Thursday, November 16, 2006

Enfranchising the Diaspora

A number of countries are attempting to build bridges between the homeland and their diaspora communities. But embracing the movement of people is proving difficult for government policymakers. The rooted often view migrants with a great deal of suspicion. In other words, people don't trust outsiders, particularly those between places.

While mobility often results in domestic anxiety, there is great potential for development. The difficulty is figuring out how to tap into migration. One response is providing transnational populations with a political voice in the host country:

Latin American states have taken the boldest steps in recognising the essentially transnational character of contemporary migration: many of "their" migrants live simultaneously in the host country and the country of origin, through frequent travel, cheap communications, active cultural and social associational life, and consumption habits.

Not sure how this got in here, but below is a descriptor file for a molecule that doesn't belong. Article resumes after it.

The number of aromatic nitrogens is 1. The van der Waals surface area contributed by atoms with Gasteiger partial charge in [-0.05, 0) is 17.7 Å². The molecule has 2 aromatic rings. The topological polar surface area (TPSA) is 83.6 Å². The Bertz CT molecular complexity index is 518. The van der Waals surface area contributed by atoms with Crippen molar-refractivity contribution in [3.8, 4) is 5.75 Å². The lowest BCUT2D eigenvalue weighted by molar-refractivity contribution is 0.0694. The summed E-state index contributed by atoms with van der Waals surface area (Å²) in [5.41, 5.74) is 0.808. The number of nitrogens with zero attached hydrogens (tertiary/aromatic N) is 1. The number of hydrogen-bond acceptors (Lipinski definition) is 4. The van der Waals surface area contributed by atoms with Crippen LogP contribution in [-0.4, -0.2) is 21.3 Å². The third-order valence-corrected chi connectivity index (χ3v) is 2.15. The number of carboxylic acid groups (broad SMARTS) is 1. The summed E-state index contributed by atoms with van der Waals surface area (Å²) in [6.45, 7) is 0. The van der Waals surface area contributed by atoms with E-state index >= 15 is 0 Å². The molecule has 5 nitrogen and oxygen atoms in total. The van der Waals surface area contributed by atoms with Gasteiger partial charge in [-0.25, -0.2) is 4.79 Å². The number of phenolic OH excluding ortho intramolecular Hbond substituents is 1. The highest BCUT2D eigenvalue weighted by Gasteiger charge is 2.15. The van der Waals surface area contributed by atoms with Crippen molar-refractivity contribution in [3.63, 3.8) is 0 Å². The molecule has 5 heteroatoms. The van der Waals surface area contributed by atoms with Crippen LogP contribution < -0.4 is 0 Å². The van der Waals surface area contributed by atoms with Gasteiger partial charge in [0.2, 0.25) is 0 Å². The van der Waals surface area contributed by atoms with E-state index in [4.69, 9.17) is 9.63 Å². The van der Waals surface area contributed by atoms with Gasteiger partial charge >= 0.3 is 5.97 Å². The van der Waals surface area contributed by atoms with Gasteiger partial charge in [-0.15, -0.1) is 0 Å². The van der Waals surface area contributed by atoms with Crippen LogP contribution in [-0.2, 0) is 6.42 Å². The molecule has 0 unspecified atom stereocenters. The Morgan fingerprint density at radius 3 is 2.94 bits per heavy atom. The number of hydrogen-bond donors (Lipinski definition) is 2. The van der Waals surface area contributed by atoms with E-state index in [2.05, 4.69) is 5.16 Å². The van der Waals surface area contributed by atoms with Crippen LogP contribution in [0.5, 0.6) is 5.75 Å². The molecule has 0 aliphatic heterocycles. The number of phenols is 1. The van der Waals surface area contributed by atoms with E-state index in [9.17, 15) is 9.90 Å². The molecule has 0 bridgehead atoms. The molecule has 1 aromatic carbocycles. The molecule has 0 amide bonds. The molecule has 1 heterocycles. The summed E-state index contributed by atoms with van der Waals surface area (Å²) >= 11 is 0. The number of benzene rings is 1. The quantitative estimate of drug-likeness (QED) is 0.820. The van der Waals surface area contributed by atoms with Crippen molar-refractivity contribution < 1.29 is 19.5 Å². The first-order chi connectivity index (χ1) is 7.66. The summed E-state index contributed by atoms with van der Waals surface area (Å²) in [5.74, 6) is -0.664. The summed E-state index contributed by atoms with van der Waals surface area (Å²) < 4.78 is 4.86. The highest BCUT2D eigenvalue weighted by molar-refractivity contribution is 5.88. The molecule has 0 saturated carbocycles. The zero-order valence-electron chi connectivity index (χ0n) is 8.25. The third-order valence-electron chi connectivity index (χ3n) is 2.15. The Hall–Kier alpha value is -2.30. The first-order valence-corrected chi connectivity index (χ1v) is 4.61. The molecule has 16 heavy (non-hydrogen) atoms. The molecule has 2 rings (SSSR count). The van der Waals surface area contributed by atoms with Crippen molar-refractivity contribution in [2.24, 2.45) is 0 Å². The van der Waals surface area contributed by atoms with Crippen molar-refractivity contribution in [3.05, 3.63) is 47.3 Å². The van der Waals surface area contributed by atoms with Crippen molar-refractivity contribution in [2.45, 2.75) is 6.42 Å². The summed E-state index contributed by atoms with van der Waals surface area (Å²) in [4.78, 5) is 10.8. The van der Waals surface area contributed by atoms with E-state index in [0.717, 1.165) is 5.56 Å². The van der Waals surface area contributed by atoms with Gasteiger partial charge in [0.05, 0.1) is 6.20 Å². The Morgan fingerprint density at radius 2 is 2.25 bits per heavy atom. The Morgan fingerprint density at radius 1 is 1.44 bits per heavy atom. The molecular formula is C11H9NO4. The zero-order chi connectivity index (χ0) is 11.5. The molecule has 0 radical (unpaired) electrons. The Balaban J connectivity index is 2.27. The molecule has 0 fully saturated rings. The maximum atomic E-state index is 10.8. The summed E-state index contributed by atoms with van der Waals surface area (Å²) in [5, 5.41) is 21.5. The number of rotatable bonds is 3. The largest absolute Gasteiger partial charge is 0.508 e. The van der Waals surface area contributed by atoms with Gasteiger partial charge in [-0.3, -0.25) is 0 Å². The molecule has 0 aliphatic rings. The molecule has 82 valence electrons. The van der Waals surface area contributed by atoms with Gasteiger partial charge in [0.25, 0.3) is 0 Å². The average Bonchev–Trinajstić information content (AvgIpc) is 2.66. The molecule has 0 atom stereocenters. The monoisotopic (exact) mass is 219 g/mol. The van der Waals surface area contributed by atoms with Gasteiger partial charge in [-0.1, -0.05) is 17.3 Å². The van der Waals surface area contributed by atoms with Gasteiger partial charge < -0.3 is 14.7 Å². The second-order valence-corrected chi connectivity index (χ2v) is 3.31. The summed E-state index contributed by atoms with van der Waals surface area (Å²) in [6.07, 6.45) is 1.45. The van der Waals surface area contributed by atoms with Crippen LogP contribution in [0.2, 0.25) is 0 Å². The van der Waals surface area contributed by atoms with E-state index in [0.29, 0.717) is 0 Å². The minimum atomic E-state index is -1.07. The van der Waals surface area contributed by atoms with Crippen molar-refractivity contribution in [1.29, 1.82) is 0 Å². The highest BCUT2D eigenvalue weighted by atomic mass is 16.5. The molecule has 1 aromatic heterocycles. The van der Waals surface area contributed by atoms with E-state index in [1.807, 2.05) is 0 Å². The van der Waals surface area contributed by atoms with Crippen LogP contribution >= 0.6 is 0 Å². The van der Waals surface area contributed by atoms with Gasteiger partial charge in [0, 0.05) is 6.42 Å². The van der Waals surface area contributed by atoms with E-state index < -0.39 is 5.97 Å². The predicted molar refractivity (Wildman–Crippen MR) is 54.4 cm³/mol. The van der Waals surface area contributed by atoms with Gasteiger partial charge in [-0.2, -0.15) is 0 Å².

In response, several countries in the region (El Salvador is one example) now have a ministry dedicated to the affairs of the diaspora, offer dual nationality and have even amended their constitution to enable diaspora communities to directly elect their own representatives to sit in the legislature. These states understand that if migrants are to scale up their contributions to the development of their home regions, the originating states need to maintain a meaningful social contract with them.

In the United States, there are a number of transregional communities cut off from their hometown. Pittsburgh could formalize its relationship with the economic refugees scattered around the United States. What we need is a mayoral candidate who has the vision to mobilize this tremendous resource of human capital.

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